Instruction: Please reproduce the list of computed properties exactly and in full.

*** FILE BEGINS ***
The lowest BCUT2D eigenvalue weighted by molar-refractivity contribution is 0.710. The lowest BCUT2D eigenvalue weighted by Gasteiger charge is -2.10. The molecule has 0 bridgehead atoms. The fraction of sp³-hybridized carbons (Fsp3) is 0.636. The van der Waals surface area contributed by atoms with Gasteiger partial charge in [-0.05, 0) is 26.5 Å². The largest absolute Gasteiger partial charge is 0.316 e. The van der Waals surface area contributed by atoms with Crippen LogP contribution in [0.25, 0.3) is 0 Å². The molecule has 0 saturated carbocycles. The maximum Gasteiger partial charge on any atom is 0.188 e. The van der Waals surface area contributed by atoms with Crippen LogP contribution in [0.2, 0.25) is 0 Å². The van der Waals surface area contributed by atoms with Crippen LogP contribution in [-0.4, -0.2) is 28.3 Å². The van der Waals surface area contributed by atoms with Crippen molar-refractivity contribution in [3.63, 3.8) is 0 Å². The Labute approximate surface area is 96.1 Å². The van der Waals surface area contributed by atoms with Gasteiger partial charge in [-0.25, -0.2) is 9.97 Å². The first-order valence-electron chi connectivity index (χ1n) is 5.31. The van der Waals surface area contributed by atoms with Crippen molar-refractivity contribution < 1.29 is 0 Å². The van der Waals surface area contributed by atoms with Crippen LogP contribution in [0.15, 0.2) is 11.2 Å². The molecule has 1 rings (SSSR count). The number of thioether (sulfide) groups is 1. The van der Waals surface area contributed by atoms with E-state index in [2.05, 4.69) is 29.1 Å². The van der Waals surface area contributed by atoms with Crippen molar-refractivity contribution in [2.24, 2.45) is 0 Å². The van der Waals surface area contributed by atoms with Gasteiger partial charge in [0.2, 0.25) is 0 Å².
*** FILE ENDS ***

The lowest BCUT2D eigenvalue weighted by molar-refractivity contribution is 0.710. The lowest BCUT2D eigenvalue weighted by Gasteiger charge is -2.10. The molecule has 0 bridgehead atoms. The fraction of sp³-hybridized carbons (Fsp3) is 0.636. The van der Waals surface area contributed by atoms with Gasteiger partial charge in [-0.05, 0) is 26.5 Å². The largest absolute Gasteiger partial charge is 0.316 e. The van der Waals surface area contributed by atoms with Crippen LogP contribution in [0.25, 0.3) is 0 Å². The molecule has 0 saturated carbocycles. The maximum Gasteiger partial charge on any atom is 0.188 e. The van der Waals surface area contributed by atoms with Crippen LogP contribution in [0.2, 0.25) is 0 Å². The van der Waals surface area contributed by atoms with Crippen LogP contribution in [-0.4, -0.2) is 28.3 Å². The van der Waals surface area contributed by atoms with Crippen molar-refractivity contribution in [3.63, 3.8) is 0 Å². The Labute approximate surface area is 96.1 Å². The van der Waals surface area contributed by atoms with Gasteiger partial charge in [-0.25, -0.2) is 9.97 Å². The first-order valence-electron chi connectivity index (χ1n) is 5.31. The van der Waals surface area contributed by atoms with Crippen molar-refractivity contribution < 1.29 is 0 Å². The van der Waals surface area contributed by atoms with Crippen LogP contribution in [0.15, 0.2) is 11.2 Å². The molecule has 1 rings (SSSR count). The number of thioether (sulfide) groups is 1. The van der Waals surface area contributed by atoms with E-state index in [2.05, 4.69) is 29.1 Å². The van der Waals surface area contributed by atoms with Crippen molar-refractivity contribution in [2.24, 2.45) is 0 Å². The van der Waals surface area contributed by atoms with Gasteiger partial charge in [0.2, 0.25) is 0 Å².